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Tuesday, April 29, 2014

Room 330

Photo Credit:  Kenn W. Kiser from
My precious mother-in-law had to stay in the hospital recently for some testing.  Yes, you read that right.  I said precious AND mother-in-law in the same sentence.  I admire this woman greatly and feel so blessed by her.  She is beautiful inside and out.  I am inspired by how she loves, cares, and prays for her family, and by the way she raised the incredible man that I married.  I love countless things about her, but specifically her loyalty, kindness, encouragement, faith, optimism, and contagious happiness.

Personally, I think it would be hard to continue spreading happiness while sitting in a hospital bed, but somehow, she managed to do it.  That’s just her style.  That’s how she rolls.

She said that each and every one of her nurses was so patient and attentive to her.  She appreciated their care and she was sure to let them know.  I bet all of the nurses were fighting over who would get to have her!

And, while many might moan and groan about having to be in the hospital and eat “hospital food,” she chose to take a different approach.  She said she was very appreciative that she didn’t have to cook the meals and wanted to be sure that the kitchen staff knew.  So, after each meal, she would write a little note and place it under the plate cover.  The notes read, “The meal was delicious!” or “Yum!  You did it again!” or “Thanks for everything.  Signed, Room 330.”

I’m assuming that someone working hard down in the kitchen received those little notes of gratefulness and smiled.  A small piece of paper…a tiny gesture…that had the potential for a really big impact.  I’m sure that one of the staff members thought, “Some kind person in room 330 noticed my hours of behind-the-scenes cooking and was thankful.”

There are three “G’s” that come to mind when I think about what the happiest people on this earth have in common: gratitude, generosity, and God.  They continually count their blessings.  They never stop giving of their time, talent, treasure, and themselves.  They never cease prayer.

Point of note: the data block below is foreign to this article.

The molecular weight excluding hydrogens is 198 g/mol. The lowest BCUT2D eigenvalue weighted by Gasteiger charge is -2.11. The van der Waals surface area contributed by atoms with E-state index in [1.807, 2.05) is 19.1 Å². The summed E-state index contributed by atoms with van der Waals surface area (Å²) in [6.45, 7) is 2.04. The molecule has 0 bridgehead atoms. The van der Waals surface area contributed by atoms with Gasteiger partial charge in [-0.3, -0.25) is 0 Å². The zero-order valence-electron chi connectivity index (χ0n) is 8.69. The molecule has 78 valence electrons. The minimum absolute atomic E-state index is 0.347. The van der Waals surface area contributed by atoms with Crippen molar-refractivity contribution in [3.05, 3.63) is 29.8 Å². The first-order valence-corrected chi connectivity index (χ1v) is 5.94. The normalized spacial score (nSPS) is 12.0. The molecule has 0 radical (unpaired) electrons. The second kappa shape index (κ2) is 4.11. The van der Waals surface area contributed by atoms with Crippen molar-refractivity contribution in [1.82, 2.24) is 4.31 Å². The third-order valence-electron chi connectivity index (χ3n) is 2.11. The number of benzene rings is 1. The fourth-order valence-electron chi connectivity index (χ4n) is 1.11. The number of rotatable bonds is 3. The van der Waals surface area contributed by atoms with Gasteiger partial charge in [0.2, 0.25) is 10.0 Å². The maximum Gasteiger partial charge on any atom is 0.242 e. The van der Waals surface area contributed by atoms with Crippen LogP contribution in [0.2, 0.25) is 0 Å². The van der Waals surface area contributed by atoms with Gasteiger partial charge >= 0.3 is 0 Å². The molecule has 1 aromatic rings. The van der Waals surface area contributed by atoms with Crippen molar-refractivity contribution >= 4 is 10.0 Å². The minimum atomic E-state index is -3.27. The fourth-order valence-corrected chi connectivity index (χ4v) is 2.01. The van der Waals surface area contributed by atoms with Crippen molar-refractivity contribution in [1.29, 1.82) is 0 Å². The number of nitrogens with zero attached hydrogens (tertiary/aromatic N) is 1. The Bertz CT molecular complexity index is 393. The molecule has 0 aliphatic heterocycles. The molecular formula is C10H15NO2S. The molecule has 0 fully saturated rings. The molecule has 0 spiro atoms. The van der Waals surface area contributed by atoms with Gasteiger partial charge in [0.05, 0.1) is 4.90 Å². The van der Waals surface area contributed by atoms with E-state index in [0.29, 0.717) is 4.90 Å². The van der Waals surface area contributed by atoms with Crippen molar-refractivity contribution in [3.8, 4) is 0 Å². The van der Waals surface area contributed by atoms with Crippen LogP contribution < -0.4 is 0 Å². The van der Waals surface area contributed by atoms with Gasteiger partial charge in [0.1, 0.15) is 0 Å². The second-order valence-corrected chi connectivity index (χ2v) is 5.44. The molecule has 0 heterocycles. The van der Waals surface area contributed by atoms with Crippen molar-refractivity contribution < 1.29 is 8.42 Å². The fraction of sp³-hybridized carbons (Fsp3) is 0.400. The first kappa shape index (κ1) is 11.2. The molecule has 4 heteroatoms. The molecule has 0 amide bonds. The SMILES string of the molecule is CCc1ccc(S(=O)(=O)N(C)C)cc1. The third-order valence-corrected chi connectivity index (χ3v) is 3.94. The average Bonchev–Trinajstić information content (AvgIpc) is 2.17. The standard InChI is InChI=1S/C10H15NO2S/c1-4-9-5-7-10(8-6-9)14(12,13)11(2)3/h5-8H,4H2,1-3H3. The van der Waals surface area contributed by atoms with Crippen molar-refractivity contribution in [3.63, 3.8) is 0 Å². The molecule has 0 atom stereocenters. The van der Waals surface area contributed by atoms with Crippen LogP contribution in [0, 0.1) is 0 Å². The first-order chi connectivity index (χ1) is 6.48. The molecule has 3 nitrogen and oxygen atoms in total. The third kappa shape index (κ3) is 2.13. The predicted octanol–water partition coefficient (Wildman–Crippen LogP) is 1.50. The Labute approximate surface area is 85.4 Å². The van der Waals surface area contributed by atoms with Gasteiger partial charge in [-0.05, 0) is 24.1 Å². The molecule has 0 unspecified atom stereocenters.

While many sources in today’s culture suggest that selfishness is a pathway to happiness, I’m more and more convinced that instead, it’s gratitude, generosity, and God.  Many times, when we are self-absorbed and think only of what WE want, we fall into a mire of restlessness and discontentment.

As Matthew Kelly says, “It is often through our generosity that we are able to bring the love of God to life for others in very real and tangible ways.”  The sweet lady in room 330 was bringing the love of God to life for someone during her hospital stay.  I’m sure of it.  Even if she was nervous or scared, she didn’t let that stop her gratitude and generosity from flowing in abundance.  She was generous with her praise, appreciation, and encouragement toward those who cared for her.

Another piece of Kelly’s wisdom to consider is this:  “God invites us to a life of gratitude while the world fosters discontent.  God proposes trust; the world arouses fear.  God promotes giving; the world promotes getting.  God invites us to cooperate with His providence while the world rallies behind self-determinism.  God appoints us in stewardship while the world touts ownership.  The world encourages entitlement when in reality, everything is a gift from God.  God invites us to look out for our neighbor; the world tells us to look out for ourselves.”

While Betty was in the hospital, I admired her ability to stay grateful.  It’s easier to feel gratitude when things are going our way, right?  But, it’s not quite as easy to have a thankful attitude when they aren’t. 

It seems to me that genuinely happy people, like her, have an overwhelming sense that their lives have been abundantly blessed, no matter where they are or what they’re going through.  They are always mindful of the people who bless their lives in some way.  They often think about the ordinary things that make them feel blessed – food on the table, a roof over their head, and clothes on their back.  They say prayers of thanksgiving for a safe trip, a good health report, a child’s accomplishment, and friends who love them.

Many times, we think of all we don’t have.  I know I feel a whole lot better when I focus on all that I do have.  As Matthew Kelly suggests…next time we are in a bad mood or become overwhelmed by a situation, we need to ask ourselves if we are grateful.  “It is impossible to be grateful and be in a bad mood.  When we step away from gratitude, we become irritable, restless, and discontented.”

I’m positive that the employee who found her notes was glad that the patient in room 330 hadn’t stepped away from gratitude.  Thank you, room 330, for yet another example of how to show God’s love through something as simple as a generous serving of gratefulness.

Have a wonderful week, Sunshines!


  1. What a great tribute to a sweet lady who serves her Lord with complete trust.

    1. Thanks for the kind words and for stopping by!